"Repeat a word or phrase" as a mantra is not a biblical way to pray. It is a pagan form of meditation taken from eastern religions and philosophy. Opening our mind and heart is not the goal of prayer. Our goal should be to fill our mind and heart with Scripture and then pray to God out of that fullness.

    "Ask Questions" is something we should do, but just asking them and waiting to "see what happens" is not going to get us answers. To find answers we need to study Scripture, that's where God put the answers.

    "Imagine" We don't have to imagine the world "as God would have it be" because he's described it to us in Scripture and He's told us what our role is in His plan.

    "Walk the Labyrinth" is the one that really got me. Prayer Labyrinths are not biblical in any way. They come directly from pagan rituals and mysticism and should have nothing to do with a Christian's prayer life. The page you linked to isn't even Christian, it's all about finding "inner peace" instead of the peace that comes from Christ Jesus. I was saddened and outraged, to be honest, that you are calling yourself a youth pastor, even writing material for use by other youth pastors, and promoting this kind of non-biblical nonsense.

    Where is Jesus in all this? How about suggesting some Scripture the youth could meditate on about the supremacy of Christ, the glory of Christ, the magnificence of Christ? How about teaching them the lessons of prayer that Jesus taught in the Lord's Prayer?

    I don't see any of that happening here. What I see is thinly veiled eastern mysticism invading "Christian" teaching.

    Will you be proud of teaching a prayer labyrinth when you stand before the judgement seat of Christ for your works to be judged? When He asks why you taught the labyrinth, when he gave a perfect example and lesson on prayer and you didn't teach it, what will you answer?

    St. Brianstine said...

    Amen Brance...

    Meditate on a stick? Repeat a mantra? These are steeped in new age and pagan religions. Where is Jesus? Where's the biblical precedent in this?

    Brian said...

    Hi Brance. Thanks for your comments, which were unexpected but enlightening. I think the challenge here is that in the churches I serve and the strain of Christianity that I inhabit with other of my "ilk" there is really very little focus on praying to Jesus or "Christ." We follow Christ's example of the Lord's prayer and direct our prayers to meditating on God, connecting with God, speaking with God, listening to God, and trying to envision a world where God's kingdom comes and God's will is done. There are many avenues to making this connection with God. Paul writes that we should "pray without ceasing." In my understanding, this means that everything we do, if done in awareness, love of, and connection with God, is prayer -- including meditating on creation, repeating a mantra (a standard prayer practice in celtic Christianity) and imaging the world God would have us be a part of. Thanks for sharing your thoughts and showing that there is indeed great diversity within Christian thought. I hope the ultimate question on this issue would be: do these practices move one into deeper relationship with and understanding of God in one's life. I speak for myself and others when I profess that the answer can be "Yes!"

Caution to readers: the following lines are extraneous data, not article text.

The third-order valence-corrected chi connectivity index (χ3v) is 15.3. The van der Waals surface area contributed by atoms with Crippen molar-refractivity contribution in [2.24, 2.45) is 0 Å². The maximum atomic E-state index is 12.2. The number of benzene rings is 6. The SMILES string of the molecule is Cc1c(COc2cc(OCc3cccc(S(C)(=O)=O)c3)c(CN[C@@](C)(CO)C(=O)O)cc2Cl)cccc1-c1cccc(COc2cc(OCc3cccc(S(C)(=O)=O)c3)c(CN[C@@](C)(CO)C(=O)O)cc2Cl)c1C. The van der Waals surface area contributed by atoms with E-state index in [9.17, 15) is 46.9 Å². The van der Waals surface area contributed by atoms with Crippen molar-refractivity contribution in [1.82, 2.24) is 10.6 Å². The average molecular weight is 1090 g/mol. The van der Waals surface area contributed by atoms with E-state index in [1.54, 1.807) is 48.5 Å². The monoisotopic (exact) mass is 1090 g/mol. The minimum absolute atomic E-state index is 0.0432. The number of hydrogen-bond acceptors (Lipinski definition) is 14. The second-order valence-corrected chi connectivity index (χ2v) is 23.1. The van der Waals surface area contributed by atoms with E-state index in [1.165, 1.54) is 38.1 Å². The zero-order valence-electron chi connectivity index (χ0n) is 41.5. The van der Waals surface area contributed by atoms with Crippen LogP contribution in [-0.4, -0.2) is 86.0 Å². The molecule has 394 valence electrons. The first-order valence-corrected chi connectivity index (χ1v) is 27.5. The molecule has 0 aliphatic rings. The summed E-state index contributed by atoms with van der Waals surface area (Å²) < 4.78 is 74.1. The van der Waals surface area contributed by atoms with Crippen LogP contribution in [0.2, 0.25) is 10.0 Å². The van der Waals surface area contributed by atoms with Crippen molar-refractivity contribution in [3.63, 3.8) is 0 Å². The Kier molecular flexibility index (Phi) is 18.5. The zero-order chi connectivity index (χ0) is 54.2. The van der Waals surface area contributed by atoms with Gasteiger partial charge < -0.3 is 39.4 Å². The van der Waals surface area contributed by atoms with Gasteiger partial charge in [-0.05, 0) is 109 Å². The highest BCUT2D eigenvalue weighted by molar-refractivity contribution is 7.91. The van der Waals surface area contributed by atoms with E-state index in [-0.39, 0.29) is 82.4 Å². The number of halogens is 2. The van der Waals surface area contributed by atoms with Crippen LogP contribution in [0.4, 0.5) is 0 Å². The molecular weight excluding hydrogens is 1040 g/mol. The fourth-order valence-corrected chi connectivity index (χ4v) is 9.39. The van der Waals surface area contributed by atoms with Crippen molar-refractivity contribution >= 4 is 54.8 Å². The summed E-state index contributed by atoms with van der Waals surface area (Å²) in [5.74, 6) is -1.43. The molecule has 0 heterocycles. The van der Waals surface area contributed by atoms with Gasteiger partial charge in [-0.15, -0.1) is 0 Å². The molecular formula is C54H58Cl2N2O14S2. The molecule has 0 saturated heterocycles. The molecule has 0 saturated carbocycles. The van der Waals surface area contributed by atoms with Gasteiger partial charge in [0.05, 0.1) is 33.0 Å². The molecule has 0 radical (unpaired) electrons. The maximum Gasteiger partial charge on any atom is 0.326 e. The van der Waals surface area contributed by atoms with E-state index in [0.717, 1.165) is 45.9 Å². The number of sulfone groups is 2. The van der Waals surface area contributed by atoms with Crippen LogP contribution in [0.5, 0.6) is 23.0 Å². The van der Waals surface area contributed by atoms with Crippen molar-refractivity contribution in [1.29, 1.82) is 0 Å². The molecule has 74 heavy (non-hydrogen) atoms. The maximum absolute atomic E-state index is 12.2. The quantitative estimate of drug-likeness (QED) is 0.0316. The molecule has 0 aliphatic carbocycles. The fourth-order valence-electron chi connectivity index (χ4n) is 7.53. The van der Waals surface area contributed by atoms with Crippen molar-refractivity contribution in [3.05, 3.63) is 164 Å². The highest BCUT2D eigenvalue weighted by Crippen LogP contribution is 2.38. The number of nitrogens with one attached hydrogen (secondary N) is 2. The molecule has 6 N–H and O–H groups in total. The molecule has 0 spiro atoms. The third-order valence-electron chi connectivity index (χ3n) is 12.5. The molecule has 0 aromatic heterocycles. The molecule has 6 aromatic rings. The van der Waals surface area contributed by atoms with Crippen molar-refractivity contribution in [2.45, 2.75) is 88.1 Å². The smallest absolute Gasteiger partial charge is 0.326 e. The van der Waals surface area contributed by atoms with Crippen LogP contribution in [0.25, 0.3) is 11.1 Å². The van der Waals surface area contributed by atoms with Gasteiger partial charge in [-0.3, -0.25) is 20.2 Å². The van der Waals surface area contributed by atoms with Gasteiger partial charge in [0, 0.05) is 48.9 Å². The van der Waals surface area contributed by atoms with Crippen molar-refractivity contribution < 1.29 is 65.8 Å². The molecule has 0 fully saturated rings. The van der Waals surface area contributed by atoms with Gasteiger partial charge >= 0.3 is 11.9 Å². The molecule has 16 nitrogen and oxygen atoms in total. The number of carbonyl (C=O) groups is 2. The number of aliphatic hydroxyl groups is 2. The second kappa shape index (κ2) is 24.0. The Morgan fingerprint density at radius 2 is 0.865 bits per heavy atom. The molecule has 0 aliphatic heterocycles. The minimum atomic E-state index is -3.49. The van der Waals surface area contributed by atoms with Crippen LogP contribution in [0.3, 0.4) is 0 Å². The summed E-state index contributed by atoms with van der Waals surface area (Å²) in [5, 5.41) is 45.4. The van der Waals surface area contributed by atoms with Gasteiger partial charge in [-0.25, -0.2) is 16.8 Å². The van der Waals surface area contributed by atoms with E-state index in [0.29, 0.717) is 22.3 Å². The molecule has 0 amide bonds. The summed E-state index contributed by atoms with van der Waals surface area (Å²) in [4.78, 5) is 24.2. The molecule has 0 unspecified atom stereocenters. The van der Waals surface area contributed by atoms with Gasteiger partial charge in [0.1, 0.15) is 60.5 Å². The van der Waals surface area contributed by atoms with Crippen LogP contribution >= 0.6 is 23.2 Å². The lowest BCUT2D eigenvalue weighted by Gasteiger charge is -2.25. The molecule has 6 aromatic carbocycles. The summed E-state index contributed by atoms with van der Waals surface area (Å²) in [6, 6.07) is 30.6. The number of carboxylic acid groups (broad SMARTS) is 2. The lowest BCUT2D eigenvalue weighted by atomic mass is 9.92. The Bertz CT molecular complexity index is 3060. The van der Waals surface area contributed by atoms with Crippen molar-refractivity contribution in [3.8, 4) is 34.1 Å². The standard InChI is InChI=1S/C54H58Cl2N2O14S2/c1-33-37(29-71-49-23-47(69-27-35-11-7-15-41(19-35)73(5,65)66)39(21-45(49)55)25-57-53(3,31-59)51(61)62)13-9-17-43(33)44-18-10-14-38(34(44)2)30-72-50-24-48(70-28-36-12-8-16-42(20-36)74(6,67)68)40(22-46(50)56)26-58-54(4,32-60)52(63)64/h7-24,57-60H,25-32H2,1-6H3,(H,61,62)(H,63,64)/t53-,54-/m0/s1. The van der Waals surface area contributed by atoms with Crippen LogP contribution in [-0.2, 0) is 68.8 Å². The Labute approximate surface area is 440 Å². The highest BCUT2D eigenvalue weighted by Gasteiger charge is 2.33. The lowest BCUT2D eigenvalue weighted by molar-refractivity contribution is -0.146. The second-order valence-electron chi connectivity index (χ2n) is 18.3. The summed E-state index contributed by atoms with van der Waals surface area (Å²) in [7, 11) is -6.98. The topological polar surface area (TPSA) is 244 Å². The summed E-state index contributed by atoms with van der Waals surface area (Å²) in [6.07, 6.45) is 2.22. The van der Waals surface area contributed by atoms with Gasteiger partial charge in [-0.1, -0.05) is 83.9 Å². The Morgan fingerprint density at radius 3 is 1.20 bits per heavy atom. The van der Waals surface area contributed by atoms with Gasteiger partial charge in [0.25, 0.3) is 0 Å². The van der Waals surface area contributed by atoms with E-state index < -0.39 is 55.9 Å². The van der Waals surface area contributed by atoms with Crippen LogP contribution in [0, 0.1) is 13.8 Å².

Brian said...

    Hey Randy,
    I'll work on getting a link to the journal document.

    St. Brianstine said...

    Well just b/c the Celtics did it, doesn't make it biblical...

    MommyRev said...

    Look forward to seeing the journal link!

    steve said...

    thanks for the ideas, hey brance and st,brianstine why dont you stop picking holes in peoples theology and creativity and go and lead some people to chrisr, its a better use of your time!


    Jenn said...


    I am very glad that you put up these different ways of exploring our options for prayer.

    You're creativity is definitely based on biblical and holistic ways. Not entering into pagan ways.

    You're ways of mediation, repeating a word and walk the labyrinth are all very christian and different ways of christian prayer.

    Contemplative prayer is an essential part of Christian and Catholic ways of prayer. Its actually in the Cathecism of the Catholic Church (Part 4, Section 1 Chapter 3). There are three essential parts in a prayer life: vocal prayer, meditation, and contemplation.

    The use of a prayer word is fabulous - its is reflecting on simple words and prayers in our daily lives. To stand in contemplation and mediation and using simple prayers words like "God is love" or "Jesus" allows yourself to focus and center yourself to be able to listen to God.

    I understand that it is important to focus and scripture since it is God's word, but to relate prayer to scripture only is hindering youth to be able to fully understand and appreciate prayer. Prayer comes in many different forms through song, scripture, words, thoughts, and breathing.

    I guess you can say that is why there is a difference now between Catholicism and other christian denomination.

    Brian said...

    Thanks so much for sharing your perspective. I suppose some of this comes down to whether one says "If it's not in Scripture, you can't do it" and those who say "If it's not prohibitted in Scripture, it okay to consider it."